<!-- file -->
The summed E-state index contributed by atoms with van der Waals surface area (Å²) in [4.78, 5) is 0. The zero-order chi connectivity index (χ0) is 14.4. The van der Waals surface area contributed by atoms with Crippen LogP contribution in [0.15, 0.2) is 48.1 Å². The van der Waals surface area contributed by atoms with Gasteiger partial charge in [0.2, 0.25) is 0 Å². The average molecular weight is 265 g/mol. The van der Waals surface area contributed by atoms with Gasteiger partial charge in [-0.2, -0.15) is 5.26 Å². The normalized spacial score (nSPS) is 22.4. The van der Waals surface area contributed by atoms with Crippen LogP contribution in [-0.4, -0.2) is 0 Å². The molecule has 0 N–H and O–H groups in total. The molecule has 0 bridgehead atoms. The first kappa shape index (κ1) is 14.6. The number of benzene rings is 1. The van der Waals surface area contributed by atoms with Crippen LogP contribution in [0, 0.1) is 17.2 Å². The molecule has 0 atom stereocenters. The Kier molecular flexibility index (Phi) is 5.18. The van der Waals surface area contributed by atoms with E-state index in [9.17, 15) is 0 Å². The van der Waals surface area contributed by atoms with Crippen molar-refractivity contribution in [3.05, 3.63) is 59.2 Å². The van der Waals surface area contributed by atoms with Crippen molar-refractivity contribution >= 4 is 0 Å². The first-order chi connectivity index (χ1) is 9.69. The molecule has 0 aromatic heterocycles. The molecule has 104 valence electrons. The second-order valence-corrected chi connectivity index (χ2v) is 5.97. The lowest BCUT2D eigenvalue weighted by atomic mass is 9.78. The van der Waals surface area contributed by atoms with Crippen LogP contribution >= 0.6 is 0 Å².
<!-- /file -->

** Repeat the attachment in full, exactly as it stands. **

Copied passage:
The summed E-state index contributed by atoms with van der Waals surface area (Å²) in [4.78, 5) is 0. The zero-order chi connectivity index (χ0) is 14.4. The van der Waals surface area contributed by atoms with Crippen LogP contribution in [0.15, 0.2) is 48.1 Å². The van der Waals surface area contributed by atoms with Gasteiger partial charge in [0.2, 0.25) is 0 Å². The average molecular weight is 265 g/mol. The van der Waals surface area contributed by atoms with Gasteiger partial charge in [-0.2, -0.15) is 5.26 Å². The normalized spacial score (nSPS) is 22.4. The van der Waals surface area contributed by atoms with Crippen LogP contribution in [-0.4, -0.2) is 0 Å². The molecule has 0 N–H and O–H groups in total. The molecule has 0 bridgehead atoms. The first kappa shape index (κ1) is 14.6. The number of benzene rings is 1. The van der Waals surface area contributed by atoms with Crippen LogP contribution in [0, 0.1) is 17.2 Å². The molecule has 0 atom stereocenters. The Kier molecular flexibility index (Phi) is 5.18. The van der Waals surface area contributed by atoms with E-state index in [9.17, 15) is 0 Å². The van der Waals surface area contributed by atoms with Crippen molar-refractivity contribution in [3.05, 3.63) is 59.2 Å². The van der Waals surface area contributed by atoms with Crippen molar-refractivity contribution >= 4 is 0 Å². The first-order chi connectivity index (χ1) is 9.69. The molecule has 0 aromatic heterocycles. The molecule has 104 valence electrons. The second-order valence-corrected chi connectivity index (χ2v) is 5.97. The lowest BCUT2D eigenvalue weighted by atomic mass is 9.78. The van der Waals surface area contributed by atoms with Crippen LogP contribution >= 0.6 is 0 Å².